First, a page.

Psoriasis comes in many different forms and variations. Psoriasis is not yet curable. However, in consultation with your dermatologist, you can find a psoriasis treatment that is individually tailored to you.

The goal of a psoriasis treatment is to

  • to relieve the symptoms of your disease significantly,
  • to shorten the acute phases of psoriasis and
  • to prevent new outbreaks of psoriasis.

In the following article we will explain the options available to you for treating your psoriasis.

Psoriasis diagnosis

When the doctor announces the diagnosis of psoriasis, many people are unaware of the treatment options. Very quickly the question arises: “Which psoriasis treatments are available at all?”

In the treatment of psoriasis, physicians basically distinguish between two forms of therapy:

  • local therapy and
  • systemic therapy.

Both forms of therapy aim to relieve the symptoms of your illness.

In local therapy, the patient applies the active ingredients in the form of a cream, gel, lotion or shampoo to the affected skin areas.

Systemic therapy involves the use of drugs whose ingredients act throughout the body.

As an alternative to the classic systemic psoriasis treatment, so-called biologicals have been available for several years. These are genetically engineered active ingredients that are similar to certain endogenous substances. They intervene directly in the inflammatory process of the skin and inhibit certain messenger substances.

Psoriasis treatment: local therapy

The so-called local therapy or topical therapy is the basic framework of any psoriasis treatment. It is considered a basic therapy and is generally used for all forms (degrees of severity) of psoriasis.

The local therapy in the context of a psoriasis treatment is designed for external application. This means that creams, gels, lotions and shampoos are mainly used to reduce the symptoms of the disease.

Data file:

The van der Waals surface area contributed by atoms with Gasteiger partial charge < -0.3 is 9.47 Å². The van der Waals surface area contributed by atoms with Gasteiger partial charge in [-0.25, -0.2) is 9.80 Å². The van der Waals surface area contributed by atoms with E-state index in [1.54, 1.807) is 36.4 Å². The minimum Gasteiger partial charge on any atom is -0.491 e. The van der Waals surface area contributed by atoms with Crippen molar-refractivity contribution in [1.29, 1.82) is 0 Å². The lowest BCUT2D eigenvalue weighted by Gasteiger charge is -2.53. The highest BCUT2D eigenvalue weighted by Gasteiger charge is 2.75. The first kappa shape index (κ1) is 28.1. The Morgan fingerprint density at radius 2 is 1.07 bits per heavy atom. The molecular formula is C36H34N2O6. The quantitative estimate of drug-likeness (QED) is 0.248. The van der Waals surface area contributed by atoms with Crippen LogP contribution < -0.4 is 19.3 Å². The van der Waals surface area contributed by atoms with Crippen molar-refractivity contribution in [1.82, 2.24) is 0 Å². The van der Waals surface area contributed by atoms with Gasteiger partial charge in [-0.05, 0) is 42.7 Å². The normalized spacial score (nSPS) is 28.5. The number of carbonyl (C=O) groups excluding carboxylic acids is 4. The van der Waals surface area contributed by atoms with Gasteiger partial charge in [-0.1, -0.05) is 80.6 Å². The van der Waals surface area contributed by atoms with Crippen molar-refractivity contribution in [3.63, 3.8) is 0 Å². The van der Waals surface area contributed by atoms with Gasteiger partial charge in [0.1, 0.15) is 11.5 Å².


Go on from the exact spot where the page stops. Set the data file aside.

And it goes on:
In the first step it is important to soften the thickened skin areas and to loosen the scales (plaques). This will then allow the active ingredients to enter the skin at all. Skin care products containing salicylic acid, urea or lactic acid are particularly suitable for this purpose.

Active agents that your doctor prescribes for the further topical therapy of psoriasis are for example

  • Cortisone (glucocorticoids),
  • Dithranol,
  • Vitamin D3 and vitamin D3 derivatives and/or
  • Tar supplements.

These active ingredients inhibit inflammation and the excessive proliferation of skin cells.

The choice of an appropriate active agent depends on various factors. Your dermatologist will explain the mode of action and possible side effects of the individual creams, ointments and lotions and select a suitable product.

In the case of mild psoriasis, in many cases local therapy is sufficient as the sole form of treatment. Your dermatologist will prescribe you individually tailored products which you apply to the skin to alleviate the symptoms of your condition.

For moderate to severe psoriasis, local therapy is also part of a holistic treatment. You should continue it continuously and not interrupt it. This is the only way you can offer your skin optimal care.

In this case, a systemic therapy is often added to the treatment.

Psoriasis treatment: Systemic therapy

In the case of a severe form of psoriasis, or if the local therapy does not provide sufficient relief, your dermatologist may prescribe a systemic therapy.

In this case, the psoriasis treatment is not performed from the outside but from the inside. In this case, your doctor will prescribe medication in the form of tablets, injections or infusions.

For some years now, systemic therapy has been divided into two forms:

  • classical therapy and
  • therapy using biologics.

Classical form of therapy

In order to reduce the clinical picture, the patient is administered preparations that suppress the immune system. The suppression has the aim of stopping excessive skin production.

Drugs containing the active ingredients have proven to be effective in the classic psoriasis treatment:

  • Methotrexate,
  • Ciclosporin and
  • Fumaric acid ester.

Methotrexate (MTX) is commonly used for psoriasis vulgaris and people with psoriatic arthritis, i.e. where psoriasis affects the joints.

If the immune system is suppressed, however, this has a major disadvantage. The risk of infections, such as colds, increases significantly. Other side effects are also possible with long-term use of the medication. Systemic psoriasis treatment should always be accompanied by regular check-ups with your doctor.